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Is Brooklyn the place for the 2016 Democratic convention?

Signs for the 2016 Democratic National Convention are seen outside the Barclay’s Center in Brooklyn August 11, 2014.

Brendan McDermid/Reuters

Brooklyn long ago completed its transformation from unhip to uber-cool. Now the borough wants to put its stamp on national politics.

Bill de Blasio, New York's new mayor, has launched an enthusiastic campaign to make Brooklyn the home of the Democratic Party's next political convention in 2016. Held once every four years, the convention serves to nominate the party's presidential candidate and rally the party faithful.

Mr. de Blasio, himself a proud Brooklynite, won election last year by pledging to tackle income inequality and to deliver universal, free preschool for the city's children. His brand of politics is decidedly progressive – read left-leaning – and popular among young Democrats.

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On Monday, a host of New York politicians gathered outside the Barclays Center, a new arena that would serve as the convention venue. The event marked the start of a two-day visit by the Democratic Party officials tasked with picking the host city (also on the agenda: dinner with the mayor at his official residence, a harbour cruise and a tour of the subway system).

Holding the convention anywhere else in the country "is just going to be enhhh," said Laurie Cumbo, a member of New York's city council who represents Brooklyn. "This is going to be epic."

So should the Democratic Party embrace its left flank and Brooklyn's unique charms?

Some factors to consider:

The Hillary Factor. Hillary Clinton is not yet a declared candidate, let alone the party's nominee, but she looms over every move the Democrats make. Ms. Clinton and Bill Clinton encouraged Mr. de Blasio to proceed with his bid for the convention, The New York Times reported, citing three unnamed sources "with knowledge of the discussions."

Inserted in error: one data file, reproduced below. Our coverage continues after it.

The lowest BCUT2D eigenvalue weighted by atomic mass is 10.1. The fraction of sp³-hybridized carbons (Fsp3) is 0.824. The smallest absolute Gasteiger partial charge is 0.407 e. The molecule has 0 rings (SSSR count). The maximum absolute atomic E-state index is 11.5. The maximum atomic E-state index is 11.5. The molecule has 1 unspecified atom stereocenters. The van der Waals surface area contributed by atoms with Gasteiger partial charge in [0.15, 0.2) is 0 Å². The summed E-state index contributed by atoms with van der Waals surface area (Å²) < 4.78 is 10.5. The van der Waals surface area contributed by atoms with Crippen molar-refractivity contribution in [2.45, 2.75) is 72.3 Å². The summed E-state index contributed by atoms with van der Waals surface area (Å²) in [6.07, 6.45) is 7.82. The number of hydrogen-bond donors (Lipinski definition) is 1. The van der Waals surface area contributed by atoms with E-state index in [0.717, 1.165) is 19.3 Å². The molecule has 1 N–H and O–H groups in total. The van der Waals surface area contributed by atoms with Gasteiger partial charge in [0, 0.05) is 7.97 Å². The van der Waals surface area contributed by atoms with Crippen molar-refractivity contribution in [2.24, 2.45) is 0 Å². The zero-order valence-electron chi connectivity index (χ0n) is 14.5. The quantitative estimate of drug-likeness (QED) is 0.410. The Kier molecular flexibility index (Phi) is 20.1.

That's unwelcome news for the other contenders, which include Philadelphia, Columbus, Ohio, Phoenix and Birmingham, Ala.

Swing States. One form of conventional wisdom holds that the choice of a convention city should be part of a broader effort to win critical states (New York, solidly Democratic, is in no way a toss-up). In keeping with such thinking, the Republican Party has selected Cleveland as the venue for its 2016 convention.

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The problem is that the tactic doesn't always work; indeed, it backfired in memorable fashion in the 2012 election. The Democrats selected Charlotte, N.C., in a bid to deliver the state to Barack Obama; the Republicans selected Tampa in an attempt to secure the country's most infamous swing state for Mitt Romney. But in the end, North Carolina voted for the Republican and Florida voted for the Democrat.

Unique advantages… There are plenty of appealing aspects to holding a convention in New York. It's the country's media capital, which helps to guarantee sustained news coverage. It's also home to many deep-pocketed donors from both parties, a key consideration since the host city bears only a small fraction of the total cost of holding the shindig. Those were both factors that led the Republicans to choose New York as the site of their 2004 convention – plus the city's symbolic resurgence after the terrorist attacks of Sept. 11, 2001.

… and disadvantages. New York has held political conventions several times in the past 50 years, but always in midtown Manhattan at Madison Square Garden. Brooklyn is a different beast. There are no large hotels near the Barclays Center, which means that most of the thousands of delegates would have to travel there from Manhattan (organizers are promising "dedicated traffic lanes" that would cut the trip to 15 minutes on special buses). And while Brooklyn has an excellent story to tell – an impressive renaissance and level of diversity – there will also be some who question whether a borough known for artisanal cheeses and hipster boutiques relates to America.

The group gathered Monday outside the Barclays Center showed no such doubts. "Brooklyn is an American success story," said Melissa Mark-Viverito, the speaker of New York's city council. And "New York is where Democratic values are more than words."

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About the Author
U.S. Correspondent

Joanna Slater is an award-winning foreign correspondent for The Globe based in the United States, where her focus is business and economic news and New York City.Her career includes reporting assignments in the U.S., Europe and Asia. In 2015, she was posted in Berlin, Germany, where she covered Europe’s refugee crisis. More


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